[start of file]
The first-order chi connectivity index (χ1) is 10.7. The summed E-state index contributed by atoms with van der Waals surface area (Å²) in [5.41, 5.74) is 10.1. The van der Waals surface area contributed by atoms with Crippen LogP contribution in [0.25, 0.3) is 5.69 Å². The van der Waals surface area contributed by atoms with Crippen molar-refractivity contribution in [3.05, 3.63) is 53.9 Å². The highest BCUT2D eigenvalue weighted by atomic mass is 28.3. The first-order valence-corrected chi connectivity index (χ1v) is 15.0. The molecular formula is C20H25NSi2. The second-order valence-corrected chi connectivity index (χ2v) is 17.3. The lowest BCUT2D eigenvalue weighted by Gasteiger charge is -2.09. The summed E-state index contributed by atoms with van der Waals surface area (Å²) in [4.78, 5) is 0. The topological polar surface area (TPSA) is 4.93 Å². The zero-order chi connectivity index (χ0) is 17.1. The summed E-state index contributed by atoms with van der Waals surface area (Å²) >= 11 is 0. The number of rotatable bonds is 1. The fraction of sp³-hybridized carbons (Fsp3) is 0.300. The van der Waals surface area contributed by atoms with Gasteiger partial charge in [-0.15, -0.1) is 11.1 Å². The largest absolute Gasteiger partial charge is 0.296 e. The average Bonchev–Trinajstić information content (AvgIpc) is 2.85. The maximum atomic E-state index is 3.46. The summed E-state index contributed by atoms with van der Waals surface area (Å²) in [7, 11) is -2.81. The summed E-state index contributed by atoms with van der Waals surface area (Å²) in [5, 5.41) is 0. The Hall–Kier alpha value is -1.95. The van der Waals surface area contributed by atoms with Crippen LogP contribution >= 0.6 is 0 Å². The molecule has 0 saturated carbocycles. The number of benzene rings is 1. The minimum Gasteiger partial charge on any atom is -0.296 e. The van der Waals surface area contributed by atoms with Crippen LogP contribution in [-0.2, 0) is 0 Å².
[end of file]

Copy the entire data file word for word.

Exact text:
The first-order chi connectivity index (χ1) is 10.7. The summed E-state index contributed by atoms with van der Waals surface area (Å²) in [5.41, 5.74) is 10.1. The van der Waals surface area contributed by atoms with Crippen LogP contribution in [0.25, 0.3) is 5.69 Å². The van der Waals surface area contributed by atoms with Crippen molar-refractivity contribution in [3.05, 3.63) is 53.9 Å². The highest BCUT2D eigenvalue weighted by atomic mass is 28.3. The first-order valence-corrected chi connectivity index (χ1v) is 15.0. The molecular formula is C20H25NSi2. The second-order valence-corrected chi connectivity index (χ2v) is 17.3. The lowest BCUT2D eigenvalue weighted by Gasteiger charge is -2.09. The summed E-state index contributed by atoms with van der Waals surface area (Å²) in [4.78, 5) is 0. The topological polar surface area (TPSA) is 4.93 Å². The zero-order chi connectivity index (χ0) is 17.1. The summed E-state index contributed by atoms with van der Waals surface area (Å²) >= 11 is 0. The number of rotatable bonds is 1. The fraction of sp³-hybridized carbons (Fsp3) is 0.300. The van der Waals surface area contributed by atoms with Gasteiger partial charge in [-0.15, -0.1) is 11.1 Å². The largest absolute Gasteiger partial charge is 0.296 e. The average Bonchev–Trinajstić information content (AvgIpc) is 2.85. The maximum atomic E-state index is 3.46. The summed E-state index contributed by atoms with van der Waals surface area (Å²) in [7, 11) is -2.81. The summed E-state index contributed by atoms with van der Waals surface area (Å²) in [5, 5.41) is 0. The Hall–Kier alpha value is -1.95. The van der Waals surface area contributed by atoms with Crippen LogP contribution >= 0.6 is 0 Å². The molecule has 0 saturated carbocycles. The number of benzene rings is 1. The minimum Gasteiger partial charge on any atom is -0.296 e. The van der Waals surface area contributed by atoms with Crippen LogP contribution in [-0.2, 0) is 0 Å².